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What the Bible says about Excitement
(From Forerunner Commentary)

Isaiah 65:11-13

Drink in the Bible suggests "to take in; to accept; to believe." In this case, it indicates that the person assimilates the very life of God by His Spirit, so it becomes a part of every part of his life. It is not the mere assimilation of facts, knowledge, proof, or evidence, but also all the nuances and subtleties of an intimate relationship—the kind that exists between a shepherd and his sheep and that should exist between God and us. These subtleties and nuances affect every aspect of life, and they can be learned only by experiencing life with another. They form the essence of our knowledge of the spirit of that other person—or of God!

God is complaining that people will drink from any dirty pool, which has led to man's history of false governments, false religions, false educational systems, false childrearing practices, false marital practices, and so forth. The deceit reaches into every facet of life because people are imbibing from any stagnant pond that they can find along the way rather than the one God would lead them to.

God's people will be satisfied by what they drink. But those who drink from any old pool along the way are feeding their minds—and therefore their spirits—falsehood and will come up thirsty. It does not matter how much they are drinking from that pool. They are going to become sick and diseased spiritually, and if nothing changes, they are going to die.

Mankind has an unfulfilled craving to worship. People desire to fill that longing within them and find a sense of well-being, accomplishment, and excitement. To get this fulfillment, we can see from our experiences and our observation of the world that people will drink from any dirty pool they find.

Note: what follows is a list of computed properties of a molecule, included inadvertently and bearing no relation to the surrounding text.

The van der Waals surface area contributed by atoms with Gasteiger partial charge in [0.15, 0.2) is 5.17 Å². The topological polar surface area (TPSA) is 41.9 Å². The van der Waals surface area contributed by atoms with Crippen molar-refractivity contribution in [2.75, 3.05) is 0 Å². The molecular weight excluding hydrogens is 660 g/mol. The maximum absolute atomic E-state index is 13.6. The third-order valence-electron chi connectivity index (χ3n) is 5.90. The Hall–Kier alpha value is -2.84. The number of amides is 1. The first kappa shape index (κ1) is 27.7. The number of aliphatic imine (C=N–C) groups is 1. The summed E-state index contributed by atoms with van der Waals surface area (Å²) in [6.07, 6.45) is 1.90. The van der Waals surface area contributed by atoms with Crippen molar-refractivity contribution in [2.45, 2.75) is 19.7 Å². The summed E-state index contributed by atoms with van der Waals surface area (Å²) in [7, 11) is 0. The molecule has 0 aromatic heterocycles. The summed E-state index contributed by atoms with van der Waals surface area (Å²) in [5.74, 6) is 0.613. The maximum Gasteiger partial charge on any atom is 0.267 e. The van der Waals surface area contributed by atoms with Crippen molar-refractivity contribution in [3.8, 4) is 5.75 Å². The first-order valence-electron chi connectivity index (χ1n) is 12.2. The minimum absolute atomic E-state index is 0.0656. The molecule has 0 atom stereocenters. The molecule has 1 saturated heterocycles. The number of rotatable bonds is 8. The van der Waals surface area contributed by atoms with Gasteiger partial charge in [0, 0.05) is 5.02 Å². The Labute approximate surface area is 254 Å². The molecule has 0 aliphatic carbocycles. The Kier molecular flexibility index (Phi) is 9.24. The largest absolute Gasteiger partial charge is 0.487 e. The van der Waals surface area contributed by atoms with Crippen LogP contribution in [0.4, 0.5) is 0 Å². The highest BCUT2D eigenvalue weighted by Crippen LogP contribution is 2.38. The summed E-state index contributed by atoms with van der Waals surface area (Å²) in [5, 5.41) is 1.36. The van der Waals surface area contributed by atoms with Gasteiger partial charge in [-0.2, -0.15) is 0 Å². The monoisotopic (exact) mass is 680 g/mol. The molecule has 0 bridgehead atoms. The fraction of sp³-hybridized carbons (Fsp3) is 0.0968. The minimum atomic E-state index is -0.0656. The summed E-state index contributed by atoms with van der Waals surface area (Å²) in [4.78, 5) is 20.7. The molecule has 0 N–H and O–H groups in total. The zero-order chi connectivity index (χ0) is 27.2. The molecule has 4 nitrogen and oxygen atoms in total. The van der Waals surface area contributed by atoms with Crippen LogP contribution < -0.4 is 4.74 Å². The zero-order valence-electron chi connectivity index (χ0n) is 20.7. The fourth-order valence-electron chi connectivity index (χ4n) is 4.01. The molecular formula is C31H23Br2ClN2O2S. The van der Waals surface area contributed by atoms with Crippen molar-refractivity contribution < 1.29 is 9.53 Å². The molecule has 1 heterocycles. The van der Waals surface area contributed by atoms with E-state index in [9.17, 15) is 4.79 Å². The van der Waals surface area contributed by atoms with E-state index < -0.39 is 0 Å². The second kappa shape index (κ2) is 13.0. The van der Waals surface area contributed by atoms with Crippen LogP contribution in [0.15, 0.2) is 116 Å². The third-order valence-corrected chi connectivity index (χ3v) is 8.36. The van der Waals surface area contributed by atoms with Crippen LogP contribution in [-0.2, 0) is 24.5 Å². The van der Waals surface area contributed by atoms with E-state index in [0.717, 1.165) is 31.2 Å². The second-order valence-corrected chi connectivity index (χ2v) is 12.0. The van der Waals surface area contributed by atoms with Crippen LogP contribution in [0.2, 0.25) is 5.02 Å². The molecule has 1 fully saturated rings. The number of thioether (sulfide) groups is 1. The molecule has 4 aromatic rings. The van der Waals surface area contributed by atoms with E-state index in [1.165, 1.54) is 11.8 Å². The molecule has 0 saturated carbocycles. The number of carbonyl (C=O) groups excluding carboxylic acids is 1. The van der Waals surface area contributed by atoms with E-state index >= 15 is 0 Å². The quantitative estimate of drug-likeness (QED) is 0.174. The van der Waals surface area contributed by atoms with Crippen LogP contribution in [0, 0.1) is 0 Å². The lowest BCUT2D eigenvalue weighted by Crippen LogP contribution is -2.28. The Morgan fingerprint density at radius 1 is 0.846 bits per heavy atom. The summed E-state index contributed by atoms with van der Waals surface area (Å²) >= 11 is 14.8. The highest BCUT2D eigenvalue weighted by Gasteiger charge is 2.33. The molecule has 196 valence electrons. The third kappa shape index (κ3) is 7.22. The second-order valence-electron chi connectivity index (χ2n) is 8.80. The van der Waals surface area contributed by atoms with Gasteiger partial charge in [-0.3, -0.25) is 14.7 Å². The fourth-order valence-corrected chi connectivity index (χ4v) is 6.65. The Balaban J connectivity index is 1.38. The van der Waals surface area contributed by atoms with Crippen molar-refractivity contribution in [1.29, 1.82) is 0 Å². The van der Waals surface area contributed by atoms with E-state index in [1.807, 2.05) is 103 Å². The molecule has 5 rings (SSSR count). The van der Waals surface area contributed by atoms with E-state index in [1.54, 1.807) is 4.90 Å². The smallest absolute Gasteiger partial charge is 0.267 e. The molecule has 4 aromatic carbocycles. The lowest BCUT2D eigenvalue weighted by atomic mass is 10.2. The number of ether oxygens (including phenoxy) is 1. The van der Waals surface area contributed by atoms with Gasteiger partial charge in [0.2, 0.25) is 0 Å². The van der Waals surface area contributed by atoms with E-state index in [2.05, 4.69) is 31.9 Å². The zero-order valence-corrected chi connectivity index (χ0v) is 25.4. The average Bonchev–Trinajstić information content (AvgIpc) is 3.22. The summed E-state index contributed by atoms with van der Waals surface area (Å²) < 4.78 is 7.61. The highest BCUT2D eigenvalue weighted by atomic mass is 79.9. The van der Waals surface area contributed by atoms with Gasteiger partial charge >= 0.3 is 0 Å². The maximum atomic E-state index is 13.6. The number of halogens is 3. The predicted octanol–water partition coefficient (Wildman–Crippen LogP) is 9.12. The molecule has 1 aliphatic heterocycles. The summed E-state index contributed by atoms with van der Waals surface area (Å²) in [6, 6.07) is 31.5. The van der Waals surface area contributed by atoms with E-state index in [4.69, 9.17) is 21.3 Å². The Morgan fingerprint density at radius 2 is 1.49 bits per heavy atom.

Humans will eat anything that wiggles or moves. They will put anything into their bodies to experience a momentary thrill or excitement. They will engage in any kind of perversion to satisfy this longing or need. Most people want to live on the wild side, which is what Paul writes in Romans 8:7: "The carnal mind is enmity against God; for it is not subject to the law of God, nor indeed can be."

Where will we drink? What are the long-range effects of what we take in to feed our minds and spirits? Will we end up in the Kingdom of God because of it? Will our lives acquire a sense of fulfillment because of our relationship with God? Or will we become like those who are "always learning and never able to come to the knowledge of the truth" (II Timothy 3:7)—broken in spirit and in heart, and feeling frustrated and empty, as though God does not care? The Bible shows that for people with that last outlook, trouble will suddenly come upon them, and they will all fall in a pit that they themselves have dug.

John W. Ritenbaugh
Psalm 23 (Part Two)

Ezekiel 6:9

There is a lot of emotion in the word "broken." The marginal reference for it gives "crushed." God says, "I am crushed." This is how He felt in the rejection He received from Israel within this marriage.

The idols represent what she greatly desired, and as the context clearly shows, what she greatly desired, God (her Husband) prohibited.